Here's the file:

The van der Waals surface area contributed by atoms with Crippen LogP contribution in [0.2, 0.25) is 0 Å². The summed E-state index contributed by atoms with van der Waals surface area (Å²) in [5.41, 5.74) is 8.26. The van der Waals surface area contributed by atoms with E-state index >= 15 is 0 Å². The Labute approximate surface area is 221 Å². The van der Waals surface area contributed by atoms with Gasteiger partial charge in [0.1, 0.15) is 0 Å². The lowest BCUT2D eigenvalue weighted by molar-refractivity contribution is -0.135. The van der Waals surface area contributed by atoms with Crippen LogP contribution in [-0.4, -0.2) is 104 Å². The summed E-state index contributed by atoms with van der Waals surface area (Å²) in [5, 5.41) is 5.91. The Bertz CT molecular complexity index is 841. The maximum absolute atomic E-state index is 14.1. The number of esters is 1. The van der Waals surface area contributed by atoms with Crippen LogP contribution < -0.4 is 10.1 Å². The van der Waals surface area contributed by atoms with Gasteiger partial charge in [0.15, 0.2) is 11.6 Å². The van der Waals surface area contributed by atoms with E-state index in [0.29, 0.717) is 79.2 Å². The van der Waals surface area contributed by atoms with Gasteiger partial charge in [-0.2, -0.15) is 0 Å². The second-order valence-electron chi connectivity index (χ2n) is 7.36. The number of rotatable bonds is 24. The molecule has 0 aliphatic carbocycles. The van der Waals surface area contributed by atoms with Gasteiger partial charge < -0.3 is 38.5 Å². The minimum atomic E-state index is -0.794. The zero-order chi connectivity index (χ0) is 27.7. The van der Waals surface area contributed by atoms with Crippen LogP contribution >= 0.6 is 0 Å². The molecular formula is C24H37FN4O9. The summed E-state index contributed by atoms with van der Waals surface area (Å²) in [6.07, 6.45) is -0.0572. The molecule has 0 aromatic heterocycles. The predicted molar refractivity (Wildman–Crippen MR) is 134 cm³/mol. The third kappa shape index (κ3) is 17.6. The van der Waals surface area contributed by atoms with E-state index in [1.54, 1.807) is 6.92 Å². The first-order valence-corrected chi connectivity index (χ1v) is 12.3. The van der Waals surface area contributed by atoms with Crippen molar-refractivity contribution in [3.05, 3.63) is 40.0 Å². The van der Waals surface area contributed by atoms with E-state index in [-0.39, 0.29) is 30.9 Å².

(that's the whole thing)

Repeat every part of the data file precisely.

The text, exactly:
The van der Waals surface area contributed by atoms with Crippen LogP contribution in [0.2, 0.25) is 0 Å². The summed E-state index contributed by atoms with van der Waals surface area (Å²) in [5.41, 5.74) is 8.26. The van der Waals surface area contributed by atoms with E-state index >= 15 is 0 Å². The Labute approximate surface area is 221 Å². The van der Waals surface area contributed by atoms with Gasteiger partial charge in [0.1, 0.15) is 0 Å². The lowest BCUT2D eigenvalue weighted by molar-refractivity contribution is -0.135. The van der Waals surface area contributed by atoms with Crippen LogP contribution in [-0.4, -0.2) is 104 Å². The summed E-state index contributed by atoms with van der Waals surface area (Å²) in [5, 5.41) is 5.91. The Bertz CT molecular complexity index is 841. The maximum absolute atomic E-state index is 14.1. The number of esters is 1. The van der Waals surface area contributed by atoms with Crippen LogP contribution < -0.4 is 10.1 Å². The van der Waals surface area contributed by atoms with Gasteiger partial charge in [0.15, 0.2) is 11.6 Å². The van der Waals surface area contributed by atoms with E-state index in [0.29, 0.717) is 79.2 Å². The van der Waals surface area contributed by atoms with Gasteiger partial charge in [-0.2, -0.15) is 0 Å². The second-order valence-electron chi connectivity index (χ2n) is 7.36. The number of rotatable bonds is 24. The molecule has 0 aliphatic carbocycles. The van der Waals surface area contributed by atoms with Gasteiger partial charge < -0.3 is 38.5 Å². The minimum atomic E-state index is -0.794. The zero-order chi connectivity index (χ0) is 27.7. The van der Waals surface area contributed by atoms with Crippen LogP contribution >= 0.6 is 0 Å². The molecular formula is C24H37FN4O9. The summed E-state index contributed by atoms with van der Waals surface area (Å²) in [6.07, 6.45) is -0.0572. The molecule has 0 aromatic heterocycles. The predicted molar refractivity (Wildman–Crippen MR) is 134 cm³/mol. The third kappa shape index (κ3) is 17.6. The van der Waals surface area contributed by atoms with E-state index in [1.54, 1.807) is 6.92 Å². The first-order valence-corrected chi connectivity index (χ1v) is 12.3. The van der Waals surface area contributed by atoms with Crippen molar-refractivity contribution in [3.05, 3.63) is 40.0 Å². The van der Waals surface area contributed by atoms with E-state index in [-0.39, 0.29) is 30.9 Å².